What’s up Who Dats!? With the close of the New Orleans Saints 2018 season, I decided to spend some time reflecting on the wild 14-4 ride. Outside of the controversial ending, the season was a nice follow up to an 11-5 campaign in 2017. Though the Black & Gold fell just short of the ultimate business trip aka Super Bowl 53, there is not much to complain about.
However, as is common when collecting opinions from the masses, not everyone is happy about the season’s course. There were grumblings about Michael Thomas not having a reliable sidekick, the defense being vulnerable versus the pass all year, two first rounders being traded for Marcus Davenport, and Sean Payton’s aggressive play-calling. I agree that Thomas needs a runnin’ buddy and that the pass defense was suspect at times. I think it’s too early to call on Davenport, though his untimely injury definitely works against him. But one point that I will argue with anyone is Payton’s aggressive nature being a problem.
And that is where we’ll begin. Is Payton just an egotistical jerk or just a guy who naturally shuns conventional wisdom to listen to his gut and the data that supports his risk taking. If it isn’t clear, I’m #TeamPayton on this. I believe the thing that makes him a rock solid coach also brings him under fire the most. To support my position, I’m going to offer a few examples of wins and losses that are based on Payton disregarding what others would do and ‘rolling the dice’.
Let’s start here, November 3rd, 2013, the Saints are on the road facing the New York Jets and former Saint, Chris Ivory. On 4th and inches, Payton dials up a tight end reverse to Josh Hill who is dropped for an 8 yard loss. On the surface, it looks like poor judgement, but had it been successful, the cheers would’ve been at a high. Moving on from 2013 to 2018, there were a couple of notable misses. After a successful gadget play to, multi-use player, Taysom Hill versus the Cleveland Browns, two pass plays were called that nearly left too much time on the clock for the Browns to rally.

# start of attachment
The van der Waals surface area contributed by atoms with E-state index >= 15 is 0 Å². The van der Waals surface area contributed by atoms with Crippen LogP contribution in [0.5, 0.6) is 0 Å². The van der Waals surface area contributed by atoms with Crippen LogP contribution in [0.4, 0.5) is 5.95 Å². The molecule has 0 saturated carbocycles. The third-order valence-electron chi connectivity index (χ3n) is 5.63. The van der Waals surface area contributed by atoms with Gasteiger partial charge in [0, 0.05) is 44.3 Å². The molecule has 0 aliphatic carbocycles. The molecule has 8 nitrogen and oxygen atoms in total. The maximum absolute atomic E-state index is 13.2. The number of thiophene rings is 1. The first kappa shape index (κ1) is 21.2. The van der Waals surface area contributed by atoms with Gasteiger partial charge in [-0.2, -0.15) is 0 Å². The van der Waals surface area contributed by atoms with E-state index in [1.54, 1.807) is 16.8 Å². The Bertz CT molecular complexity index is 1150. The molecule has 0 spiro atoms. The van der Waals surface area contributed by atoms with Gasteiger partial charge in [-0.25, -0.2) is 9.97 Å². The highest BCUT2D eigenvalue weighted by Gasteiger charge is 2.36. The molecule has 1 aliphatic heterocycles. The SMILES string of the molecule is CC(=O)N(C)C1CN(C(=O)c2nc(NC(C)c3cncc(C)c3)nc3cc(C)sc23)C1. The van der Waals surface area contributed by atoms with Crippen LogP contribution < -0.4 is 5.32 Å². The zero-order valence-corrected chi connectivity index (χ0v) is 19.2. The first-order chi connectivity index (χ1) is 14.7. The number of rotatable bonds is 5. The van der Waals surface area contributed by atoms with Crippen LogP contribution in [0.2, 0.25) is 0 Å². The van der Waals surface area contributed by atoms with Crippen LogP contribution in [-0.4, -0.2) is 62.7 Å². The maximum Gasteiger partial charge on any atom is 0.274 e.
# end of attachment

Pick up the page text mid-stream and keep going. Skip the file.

Later, on the road, riding a 10 game win streak, the Saints faced 4th and goal from the 2 yard line. While trailing the Dallas Cowboys in the 1st half, Payton goes for it. From shotgun, Drew Brees hands off to Alvin Kamara, who is swarmed by multiple defenders and dropped for a loss. Many fans would’ve gladly taken 3 points from a chip shot field goal. But that’s just not who Payton is in general.
Throughout the season, Payton would take some calculated shots that paid off and we’ll get to those later. But first we must talk about the waning moments of the NFC Championship Game. Specifically, the Saints final drive in regulation...you know the one. After a 42 yard heave to Ted Ginn, the Saints were set up, 1st and 10 from the Los Angeles Rams 15 yard line. With just over 2 minutes to play, a few run plays would bleed the Rams timeouts and the clock, setting the table for a go-ahead field goal with less than a minute to play. However, expecting a run play, the Rams loaded up to stop the Saints. Identifying the defense, Brees checked to a quick pass with his first read being Michael Thomas. It was as routine of a pitch and catch as you could imagine and perfect against what the defense was showing. Unfortunately, Brees tossed a ground ball that was a tad too low for Thomas to corral and the clock stopped heading to 2nd down.